By Cassidy Rich
What do you think of when you hear the words, “the Middle East?” If someone were to ask me this question two years ago I would have responded as follows: “Desert landscape, hot weather, dust, terrorism, women being oppressed, war, and unrest.” Ask me this question today and I will give you a much different answer. What changed? I traveled to the Middle East in the summer of 2015 when I was 20 years old and my view of this region was greatly shaped. Actually seeing with my own eyes what life is like for Arabs and not having it fed to me through media gave me perspective. I taught English at a summer camp at an academy in the Hashemite Kingdom of Jordan and I realized that I had more in common with the women I interacted with than differences. These women had dreams and ambitions and were working to achieve them. I was surprised that many of them had gone to university and earned their degree and were now career women. It did not take me long to realize that my view of Arab women had been completely shaped by the media back home in the United States. Seeing these women working towards a goal reminded me of my college friends and how we were going to university to obtain our degrees. During my five-week stay in Jordan I met and made so many friends, despite the language barrier. If you were to ask me what I think of when I hear the words, “the Middle East,” you will hear me say: “Faces. I see faces. I see people. I see souls.”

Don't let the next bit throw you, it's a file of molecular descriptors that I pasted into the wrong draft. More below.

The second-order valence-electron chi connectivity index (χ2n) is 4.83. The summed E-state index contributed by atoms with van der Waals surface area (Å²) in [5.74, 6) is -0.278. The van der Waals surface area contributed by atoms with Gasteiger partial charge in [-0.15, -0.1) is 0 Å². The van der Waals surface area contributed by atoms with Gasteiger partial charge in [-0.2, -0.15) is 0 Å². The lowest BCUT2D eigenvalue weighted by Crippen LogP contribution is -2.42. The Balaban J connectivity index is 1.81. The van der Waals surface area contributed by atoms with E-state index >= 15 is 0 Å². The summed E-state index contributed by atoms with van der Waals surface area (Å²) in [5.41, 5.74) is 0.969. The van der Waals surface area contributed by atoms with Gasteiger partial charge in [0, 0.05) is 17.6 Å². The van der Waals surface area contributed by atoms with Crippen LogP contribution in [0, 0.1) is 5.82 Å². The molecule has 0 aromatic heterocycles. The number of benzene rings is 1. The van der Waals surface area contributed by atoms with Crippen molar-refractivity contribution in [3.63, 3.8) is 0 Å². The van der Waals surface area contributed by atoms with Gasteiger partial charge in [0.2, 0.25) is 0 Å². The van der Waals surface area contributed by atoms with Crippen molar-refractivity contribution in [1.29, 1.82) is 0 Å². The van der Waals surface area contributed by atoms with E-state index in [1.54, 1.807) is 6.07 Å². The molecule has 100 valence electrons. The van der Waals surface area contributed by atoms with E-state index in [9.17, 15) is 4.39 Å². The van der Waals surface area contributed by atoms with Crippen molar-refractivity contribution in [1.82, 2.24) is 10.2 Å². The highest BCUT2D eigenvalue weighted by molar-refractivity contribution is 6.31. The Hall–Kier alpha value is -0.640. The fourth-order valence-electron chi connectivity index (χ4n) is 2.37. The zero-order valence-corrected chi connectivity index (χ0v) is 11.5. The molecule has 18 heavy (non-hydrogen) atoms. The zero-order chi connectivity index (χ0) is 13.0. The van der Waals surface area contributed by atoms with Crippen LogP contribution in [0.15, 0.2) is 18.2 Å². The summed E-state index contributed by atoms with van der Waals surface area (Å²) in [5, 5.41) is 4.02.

I used to look at the Middle East as this distant region from my homeland where I would probably never travel due to the violence that I saw on TV. But once I traveled to the region and interacted with the people it made me realize that people are people no matter where you travel. I think that when we see pictures or footage in media we tend to forget that the people we are looking at on the screen are humans, too. They have lives, dreams, and hopes. That is what I realized when I taught English and worked with the female teachers in Jordan. These women were so much like me and I was so much like them. Looking back on my experience, I remember the adorable faces of the kindergarteners I played with. I remember the 4th-8th grade boys that thought I was crazy and laughed at me when I acted silly in the classroom. I think of the girls ages nine to thirteen that always wanted to give me high-fives because it made them feel strong and empowered. I look back on my trip to the Middle East and I see people who are continuing to live their lives despite the circumstances in the region. I see hardworking individuals who want to keep moving forward for the betterment of their people. I see souls.